What is the process of surveying

Engineering and industrial surveying

Engineering surveying

The main fields of activity of engineering surveying are in construction as well as in mechanical and plant engineering. The control and quality assurance of complex construction and manufacturing processes requires the provision of high-precision geometric information about the current status of the components involved in the process. Practical examples for participation in construction processes are e.g. the control of driving machines in tunnel construction, the monitoring of the stability of buildings and geotechnical objects as well as the precision marking out of bridge structures and high-speed roads. In the area of ​​industrial production, quality control in the automotive and aircraft industries is particularly important. By using the most modern measuring systems (including robot total stations, laser scanners and laser trackers), the engineering survey records and evaluates the relevant information in real time. It accompanies the entire process from planning through technical implementation to further monitoring to avoid damage. Engineering geodesists are therefore all-round talents who develop tailor-made solutions for the efficient processing of metrological problems in a highly dynamic environment.

The fields of activity of engineering geodesists are very diverse. The area of ​​construction includes the generation of as-built plans as a planning basis for building projects, the creation of highly precise engineering networks as a basis for the implementation of buildings, the entire construction-accompanying survey (building staking out and mapping) and building monitoring to avoid building damage or to clarify the causes of damage. The latter task in particular goes far beyond surveying and requires detailed deformation analyzes and interpretations, which are carried out in close cooperation with civil engineers, geotechnicians, geologists and geophysicists. Here, engineering geodesy is heavily involved in the development of early warning systems. The area of ​​industrial surveying includes the development, calibration and application of mechanical, electrical and electro-optical measuring systems, which are able to carry out measurements at high frequencies (sometimes several thousand measurements per second), extremely precisely (sometimes in the μm range) and as automated as possible. The measuring systems are integrated into existing industrial production processes and provide the basis for quality control of the products produced (e.g. shape control of vehicle components). Industrial surveying is also involved in the planning, precision staking out and monitoring of technical systems. This includes production facilities of all kinds, but also power plants (e.g. wind and hydropower plants) and research facilities such as particle accelerators.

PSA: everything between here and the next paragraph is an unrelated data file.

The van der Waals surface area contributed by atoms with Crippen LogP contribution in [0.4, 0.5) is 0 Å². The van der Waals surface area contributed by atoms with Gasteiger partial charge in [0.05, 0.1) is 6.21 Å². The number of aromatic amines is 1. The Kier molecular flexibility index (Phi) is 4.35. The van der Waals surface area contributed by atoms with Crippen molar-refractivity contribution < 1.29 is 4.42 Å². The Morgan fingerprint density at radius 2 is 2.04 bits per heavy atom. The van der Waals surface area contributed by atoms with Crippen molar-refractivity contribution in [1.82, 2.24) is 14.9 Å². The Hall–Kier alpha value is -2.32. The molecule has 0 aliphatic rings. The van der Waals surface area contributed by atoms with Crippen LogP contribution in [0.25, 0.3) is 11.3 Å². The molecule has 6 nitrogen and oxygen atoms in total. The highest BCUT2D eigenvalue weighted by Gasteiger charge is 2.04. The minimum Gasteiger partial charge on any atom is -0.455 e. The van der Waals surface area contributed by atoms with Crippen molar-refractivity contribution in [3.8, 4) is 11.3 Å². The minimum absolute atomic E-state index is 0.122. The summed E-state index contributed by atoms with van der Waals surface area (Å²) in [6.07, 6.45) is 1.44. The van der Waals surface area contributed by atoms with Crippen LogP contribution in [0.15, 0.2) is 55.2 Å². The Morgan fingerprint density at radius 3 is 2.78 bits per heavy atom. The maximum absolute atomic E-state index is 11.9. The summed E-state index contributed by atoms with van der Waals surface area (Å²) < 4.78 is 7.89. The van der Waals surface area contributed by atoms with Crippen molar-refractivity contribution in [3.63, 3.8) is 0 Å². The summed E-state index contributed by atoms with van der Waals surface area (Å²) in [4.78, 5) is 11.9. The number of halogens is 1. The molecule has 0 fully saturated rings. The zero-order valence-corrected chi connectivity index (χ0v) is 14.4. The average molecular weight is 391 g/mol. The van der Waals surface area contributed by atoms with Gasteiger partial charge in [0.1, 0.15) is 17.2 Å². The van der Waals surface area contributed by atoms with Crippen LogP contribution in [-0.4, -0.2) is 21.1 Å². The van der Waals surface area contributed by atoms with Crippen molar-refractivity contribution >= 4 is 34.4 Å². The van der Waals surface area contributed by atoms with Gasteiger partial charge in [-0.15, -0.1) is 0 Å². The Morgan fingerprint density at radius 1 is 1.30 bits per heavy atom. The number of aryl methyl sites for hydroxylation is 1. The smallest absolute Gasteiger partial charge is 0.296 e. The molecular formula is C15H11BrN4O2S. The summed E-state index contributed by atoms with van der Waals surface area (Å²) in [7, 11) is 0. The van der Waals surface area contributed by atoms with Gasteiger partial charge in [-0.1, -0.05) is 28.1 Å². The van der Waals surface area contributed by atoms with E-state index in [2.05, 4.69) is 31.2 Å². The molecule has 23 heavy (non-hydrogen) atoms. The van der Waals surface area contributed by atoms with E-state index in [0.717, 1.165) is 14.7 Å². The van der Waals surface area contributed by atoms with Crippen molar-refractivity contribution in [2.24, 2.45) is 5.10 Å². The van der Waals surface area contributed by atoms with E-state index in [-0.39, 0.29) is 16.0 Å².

Engineering surveying is therefore a strongly interdisciplinary scientific discipline. Engineering geodesists work closely with civil engineers, geologists and geotechnical engineers, geophysicists, mechanical engineers and electrical engineers. In addition to geodetic knowledge, this cooperation also requires well-founded, interdisciplinary knowledge in the above-mentioned areas and great social skills. Engineering geodesists are not only able to measure, but also to intervene in complex construction and manufacturing processes.